When it comes to elections, you don’t let the GOP get close. Letting them get close just means you can’t see where they’re planning to jam in the knife.

--John Scalzi (Your Hate Mail Will Be Graded: A Decade of Whatever, 1998-2008 p278)

I’m going to talk as a man here for a minute, pleading to any woman out there who might possibly be considering expending a brain cell or two on this whole “Rules” of “Surrendered Wife” angle of things. I will begin by saying that I can’t possibly imagine what the Hell is wrong with you that you’d ever possibly be considering something like this seriously anyway…Whatever the reason, stop. Just stop. The last thing you want to do is put yourself in a position where a man has total control over you. Why? Well, beyond the fact that it’s an irredeemably stupid thing to let anybody have total control of your life besides you, there’s the more particular matter of the fact that men, invariably, are dumb-asses. Big fat stinky dumb asses, with dumb ass ideas about every dumb ass thing. Why we’re allowed out of the house without leashes is beyond me.

--John Scalzi (Your Hate Mail Will Be Graded: A Decade of Whatever, 1998-2008 p 322)

The Lord is my receiver; I shall not fumble. He maketh me perform the handoff, and occasionally leadeth me to the Hail Mary pass. He restoreth the point spread; He leadeth me down the field toward victory in His name. Yea, though I thread through the Valley of the Blitzing 35-Pound Defensive Line, I will fear no sacking; for Thou art with me; Thy offensive line of burly disciples they comfort me.

--John Scalzi (Your Hate Mail Will Be Graded: A Decade of Whatever, 1998-2008 p339)

Think about the classic Sesame Street Muppets and you’ll know what I mean. Each of them had his or her own endearingly neurotic quirk. Cookie Monster: Addictive personality and moderate mental retardation. Big Bird: Esteem issues. Bert and Ernie: Co-dependence. Oscar the Grouch: Misanthropy. The Count: Deviant lifestyle. Snuffaluphaus: Hell, he didn’t actually exist. Kermit, well, Kermit was the worst, with his veneer of calm control occasionally exploding into random fits of amphibian rage (now you know why it’s not easy being green). And as for Grover: Good lord. He’s a psychiatrist’s yacht all on his own. Elmo doesn’t have any of this. He’s merely obnoxious and red and has ping-pong eyes. But get this: He’s the most appealing of the new Muppets. The Zoe Muppet, for example, has a personality of the sort that makes you wish that she were real, so you could stuff her in a sack and drown her in a river and be done with her….The first set of Muppets were created in the late 60s, when being freakish and weird held a romantic sort of charm, and there was the idea that maybe we should accept people eve with vaguely neurotic quirks. Today, of course, children’s quirks are merely something to be medicated out of them…The new Muppets don’t have quirks, and without the quirks, they simply grate. This is bad news for our kids, since Muppets more or less reflect their target audience. The solution is clear: Write to the Children’s Television Workshop and demand they make their Muppets more freakish. Do it for the kids. They deserve neurotic Muppets! Years from now, they’ll thank you for it.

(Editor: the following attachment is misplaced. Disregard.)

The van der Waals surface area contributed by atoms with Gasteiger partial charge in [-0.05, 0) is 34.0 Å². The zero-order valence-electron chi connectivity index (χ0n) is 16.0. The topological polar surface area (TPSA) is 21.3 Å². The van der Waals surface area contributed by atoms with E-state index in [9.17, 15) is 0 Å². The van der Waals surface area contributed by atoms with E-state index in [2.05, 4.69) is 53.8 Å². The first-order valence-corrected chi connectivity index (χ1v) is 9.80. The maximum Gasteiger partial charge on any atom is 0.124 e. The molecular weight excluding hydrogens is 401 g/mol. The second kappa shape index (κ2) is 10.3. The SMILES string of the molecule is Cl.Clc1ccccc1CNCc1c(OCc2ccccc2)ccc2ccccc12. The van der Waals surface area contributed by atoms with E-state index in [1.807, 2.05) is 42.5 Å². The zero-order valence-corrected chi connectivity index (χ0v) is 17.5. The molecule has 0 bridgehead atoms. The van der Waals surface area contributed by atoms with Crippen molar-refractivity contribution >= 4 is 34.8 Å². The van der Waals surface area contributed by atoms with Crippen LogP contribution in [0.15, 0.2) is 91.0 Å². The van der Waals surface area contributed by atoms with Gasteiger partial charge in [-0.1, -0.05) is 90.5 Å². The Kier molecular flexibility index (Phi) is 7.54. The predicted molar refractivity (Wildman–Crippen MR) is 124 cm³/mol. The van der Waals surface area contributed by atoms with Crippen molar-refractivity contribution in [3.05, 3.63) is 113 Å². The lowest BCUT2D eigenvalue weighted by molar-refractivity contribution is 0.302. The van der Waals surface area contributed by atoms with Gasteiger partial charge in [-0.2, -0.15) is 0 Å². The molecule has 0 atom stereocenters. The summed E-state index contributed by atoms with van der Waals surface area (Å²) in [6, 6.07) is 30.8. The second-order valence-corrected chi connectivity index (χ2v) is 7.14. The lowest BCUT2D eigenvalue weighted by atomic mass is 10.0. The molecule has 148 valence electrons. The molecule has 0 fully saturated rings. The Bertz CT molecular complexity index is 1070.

--John Scalzi (Your Hate Mail Will Be Graded: A Decade of Whatever, 1998-2008 p348)

Some people believe bad chocolate is like bad sex: Even when it’s bad, it’s still good. This formulation is nonsense at its root. Bad sex is definitely not still good. It’s actually tremendously depressing, sort of like getting all worked up [sic] go to Disneyland just to find that the only ride open in the whole park is the monorail to and from the parking lot—and that the monorail seats small kind of funky. Secondly, bad chocolate is worse than bad sex. We accept that sex may occasionally be bad…but chocolate is supposed to be above that. Chocolate is supposed to be an absolute good. Occasional bad sex is regrettable, but bad chocolate is a betrayal.

-John Scalzi (Your Hate Mail Will Be Graded: A Decade of Whatever, 1998-2008 p63) ( )
  nicolewbrown | Oct 9, 2017 |
A great compilation of Scalzi's blog posts, many of which are still well worth a reread even for regular visitors to his site. I enjoyed the scatter-shot organization and mental massage of jumping from topic to topic and not in chronological order; at first, I wanted topics lumped together so as to follow threads of discussion and argument. The book works much better as is, almost like a cocktail party discussion that flows from one topic to the next and back again.

Whether your a writer, a reader, a politics junkie, or just someone who appreciates a well-done essay (short or long), this book should definitely be on your to-read pile. ( )
  SESchend | Sep 6, 2017 |
Probably already fading a bit in terms of topicality, particularly since the blogging phenomena is a bit past its sell-by date, what you do have here is a great big slab of the wit, wisdom and venom of the estimable Mr. Scalzi; this includes the near-canonical essay "Being Poor." Sadly, no cats with bacon taped to them though. ( )
  Shrike58 | Jun 29, 2016 |
It should be required reading for all people.
Each article just keeps getting better and better.
I never want the book to end! ( )
  ThothJ | Dec 4, 2015 |
It should be required reading for all people.
Each article just keeps getting better and better.
I never want the book to end! ( )
  ThothJ | Dec 3, 2015 |
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Holden Caulfield turned 50 this last week, and if the imaginary, fictional world in which he lives has any parallel with ours, right about now, he's got a kid who is now the age Holden was in The Catcher in the Rye, and that kid is just driving him nuts.
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A compilation of some of the writings from the author's popular blog, Whatever, from 1998 to 2008.